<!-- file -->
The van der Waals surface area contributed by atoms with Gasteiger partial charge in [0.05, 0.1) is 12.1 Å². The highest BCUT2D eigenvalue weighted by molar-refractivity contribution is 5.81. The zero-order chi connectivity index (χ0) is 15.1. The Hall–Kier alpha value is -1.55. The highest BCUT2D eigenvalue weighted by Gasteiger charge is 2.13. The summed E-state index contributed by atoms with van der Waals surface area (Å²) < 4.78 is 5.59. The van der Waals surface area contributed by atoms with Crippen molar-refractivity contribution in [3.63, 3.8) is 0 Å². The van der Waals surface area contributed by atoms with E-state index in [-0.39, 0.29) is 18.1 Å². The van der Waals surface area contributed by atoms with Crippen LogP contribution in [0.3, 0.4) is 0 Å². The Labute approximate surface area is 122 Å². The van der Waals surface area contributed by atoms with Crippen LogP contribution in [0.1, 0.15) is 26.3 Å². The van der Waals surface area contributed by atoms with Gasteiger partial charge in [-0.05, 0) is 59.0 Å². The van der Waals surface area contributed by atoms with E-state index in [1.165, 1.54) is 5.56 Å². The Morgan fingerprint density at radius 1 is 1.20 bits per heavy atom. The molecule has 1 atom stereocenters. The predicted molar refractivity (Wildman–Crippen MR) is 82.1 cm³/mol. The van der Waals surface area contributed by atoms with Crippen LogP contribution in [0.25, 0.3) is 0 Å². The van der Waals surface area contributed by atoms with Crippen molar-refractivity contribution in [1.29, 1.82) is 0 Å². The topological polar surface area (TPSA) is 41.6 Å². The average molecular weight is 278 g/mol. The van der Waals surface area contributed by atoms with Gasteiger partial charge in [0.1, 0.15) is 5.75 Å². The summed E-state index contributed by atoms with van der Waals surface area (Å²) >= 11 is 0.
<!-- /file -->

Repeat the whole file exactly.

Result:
The van der Waals surface area contributed by atoms with Gasteiger partial charge in [0.05, 0.1) is 12.1 Å². The highest BCUT2D eigenvalue weighted by molar-refractivity contribution is 5.81. The zero-order chi connectivity index (χ0) is 15.1. The Hall–Kier alpha value is -1.55. The highest BCUT2D eigenvalue weighted by Gasteiger charge is 2.13. The summed E-state index contributed by atoms with van der Waals surface area (Å²) < 4.78 is 5.59. The van der Waals surface area contributed by atoms with Crippen molar-refractivity contribution in [3.63, 3.8) is 0 Å². The van der Waals surface area contributed by atoms with E-state index in [-0.39, 0.29) is 18.1 Å². The van der Waals surface area contributed by atoms with Crippen LogP contribution in [0.3, 0.4) is 0 Å². The Labute approximate surface area is 122 Å². The van der Waals surface area contributed by atoms with Crippen LogP contribution in [0.1, 0.15) is 26.3 Å². The van der Waals surface area contributed by atoms with Gasteiger partial charge in [-0.05, 0) is 59.0 Å². The van der Waals surface area contributed by atoms with E-state index in [1.165, 1.54) is 5.56 Å². The Morgan fingerprint density at radius 1 is 1.20 bits per heavy atom. The molecule has 1 atom stereocenters. The predicted molar refractivity (Wildman–Crippen MR) is 82.1 cm³/mol. The van der Waals surface area contributed by atoms with Crippen LogP contribution in [0.25, 0.3) is 0 Å². The van der Waals surface area contributed by atoms with Crippen molar-refractivity contribution in [1.29, 1.82) is 0 Å². The topological polar surface area (TPSA) is 41.6 Å². The average molecular weight is 278 g/mol. The van der Waals surface area contributed by atoms with Gasteiger partial charge in [0.1, 0.15) is 5.75 Å². The summed E-state index contributed by atoms with van der Waals surface area (Å²) >= 11 is 0.